Quinn, T. P., Adkison M. D. & Ward M. B. 1996: Behavioral tactics of male sockeye salmon (Oncorhynchus nerka) under varying operational sex ratios. Ethology 102, 304–322.
Behavioral Tactics of Male Sockeye Salmon (Oncorhynchus nerka) under Varying Operational Sex Ratios
Article first published online: 26 APR 2010
1996 Blackwell Verlag GmbH
Volume 102, Issue 2, pages 304–322, January-December 1996
How to Cite
Quinn, T. P., Adkison, M. D. and Ward, M. B. (1996), Behavioral Tactics of Male Sockeye Salmon (Oncorhynchus nerka) under Varying Operational Sex Ratios. Ethology, 102: 304–322. doi: 10.1111/j.1439-0310.1996.tb01127.x
- Issue published online: 26 APR 2010
- Article first published online: 26 APR 2010
- Received: June 27, 1995; Accepted: November 6, 1995 (J. Brockmann)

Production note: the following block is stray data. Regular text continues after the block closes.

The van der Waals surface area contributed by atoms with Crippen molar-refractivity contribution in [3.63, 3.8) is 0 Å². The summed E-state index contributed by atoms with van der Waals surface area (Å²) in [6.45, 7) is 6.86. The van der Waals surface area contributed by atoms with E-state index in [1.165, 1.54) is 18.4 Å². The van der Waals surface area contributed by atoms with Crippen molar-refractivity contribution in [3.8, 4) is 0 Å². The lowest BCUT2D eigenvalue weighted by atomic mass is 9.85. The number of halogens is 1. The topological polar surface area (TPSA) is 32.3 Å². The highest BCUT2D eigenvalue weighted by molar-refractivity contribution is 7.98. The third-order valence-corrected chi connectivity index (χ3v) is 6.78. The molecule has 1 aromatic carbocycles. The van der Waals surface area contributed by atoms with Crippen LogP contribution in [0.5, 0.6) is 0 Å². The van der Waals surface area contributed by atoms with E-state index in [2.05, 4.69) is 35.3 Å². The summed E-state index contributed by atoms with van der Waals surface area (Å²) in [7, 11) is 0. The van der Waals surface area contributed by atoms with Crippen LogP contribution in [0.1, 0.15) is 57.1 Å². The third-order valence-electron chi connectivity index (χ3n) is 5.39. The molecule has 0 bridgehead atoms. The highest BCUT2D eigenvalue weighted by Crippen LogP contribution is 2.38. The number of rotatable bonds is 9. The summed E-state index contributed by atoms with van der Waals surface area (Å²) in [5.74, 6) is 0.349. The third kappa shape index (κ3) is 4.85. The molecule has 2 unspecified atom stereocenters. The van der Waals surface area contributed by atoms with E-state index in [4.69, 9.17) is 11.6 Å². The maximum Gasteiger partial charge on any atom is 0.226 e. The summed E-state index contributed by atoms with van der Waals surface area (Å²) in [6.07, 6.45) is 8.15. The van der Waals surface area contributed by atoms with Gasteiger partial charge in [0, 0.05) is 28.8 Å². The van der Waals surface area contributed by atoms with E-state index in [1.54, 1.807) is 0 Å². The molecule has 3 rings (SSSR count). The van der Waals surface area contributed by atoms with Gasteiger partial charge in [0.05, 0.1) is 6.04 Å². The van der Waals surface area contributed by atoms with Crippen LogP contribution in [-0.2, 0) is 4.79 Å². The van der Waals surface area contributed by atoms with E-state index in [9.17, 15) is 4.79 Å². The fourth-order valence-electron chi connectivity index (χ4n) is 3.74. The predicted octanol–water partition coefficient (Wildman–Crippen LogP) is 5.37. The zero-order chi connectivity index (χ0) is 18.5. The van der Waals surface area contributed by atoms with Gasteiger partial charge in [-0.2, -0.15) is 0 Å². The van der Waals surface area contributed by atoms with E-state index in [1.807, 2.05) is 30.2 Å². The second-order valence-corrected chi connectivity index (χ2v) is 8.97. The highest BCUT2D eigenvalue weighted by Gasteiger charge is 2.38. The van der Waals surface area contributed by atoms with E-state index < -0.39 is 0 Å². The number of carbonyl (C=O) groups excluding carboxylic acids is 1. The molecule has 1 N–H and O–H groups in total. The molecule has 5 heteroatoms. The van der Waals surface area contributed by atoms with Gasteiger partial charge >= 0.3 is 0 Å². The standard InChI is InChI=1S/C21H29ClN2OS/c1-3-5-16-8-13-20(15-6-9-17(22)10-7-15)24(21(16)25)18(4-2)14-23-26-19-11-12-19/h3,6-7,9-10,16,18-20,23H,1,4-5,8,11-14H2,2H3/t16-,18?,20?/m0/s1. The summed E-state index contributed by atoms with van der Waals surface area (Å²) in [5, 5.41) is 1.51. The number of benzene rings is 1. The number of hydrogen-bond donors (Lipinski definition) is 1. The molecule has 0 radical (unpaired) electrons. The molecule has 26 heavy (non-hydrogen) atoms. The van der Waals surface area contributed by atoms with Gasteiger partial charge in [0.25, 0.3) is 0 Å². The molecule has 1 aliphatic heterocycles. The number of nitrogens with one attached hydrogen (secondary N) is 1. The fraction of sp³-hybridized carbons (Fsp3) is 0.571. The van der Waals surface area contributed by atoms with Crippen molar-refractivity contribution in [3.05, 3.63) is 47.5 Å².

Previous studies have demonstrated several reproductive-behavior patterns in male salmon, including competitive and sneaking tactics, the formation of hierarchies, and non-hierarchical aggregations around ripe females. Through behavioral observations at varying spatial and temporal scales, we examined the hypothesis that operational sex ratio (OSR) determines male sockeye salmon (Oncorhynchus nerka) distribution and breeding tactics. Patterns of male distribution and behavior varied over both coarse and fine scales, associated with apparent shifts in reproductive opportunities, the physical characteristics of the breeding sites, and the deterioration of the fish as they approached death. Females spawned completely within a few days of arriving on the spawning grounds, whereas males courted the available ripe females from the date of their arrival on the spawning ground until their death. This difference in reproductive lifespans tended to elevate late-season OSRs but was partially counterbalanced by male departures and the arrival of other ripe females. The proportion of males able to dominate access to ripe females decreased and the number of large courting groups increased over the course of the season, apparently related to both increasing OSR and the deteriorating physical condition of males. However, great variation in OSR was observed within the spawning sites on a given day. OSRs were generally higher in shallow than in deep water, perhaps because larger females or more desirable breeding sites were concentrated in shallow water. The aggregations of males courting females were not stable (i.e. many arrivals and departures took place) and male aggression varied with group size. Aggression was most frequent at low OSRs and in groups of intermediate size (2–4 males per female), and much less frequent in larger groups, consistent with the needs of maximizing reproductive opportunities while minimizing unproductive energy expenditure. These results indicate that, while OSR strongly influences male distribution and behavior, other factors such as physical condition, limited movement and habitat choice may also affect male reproductive opportunities.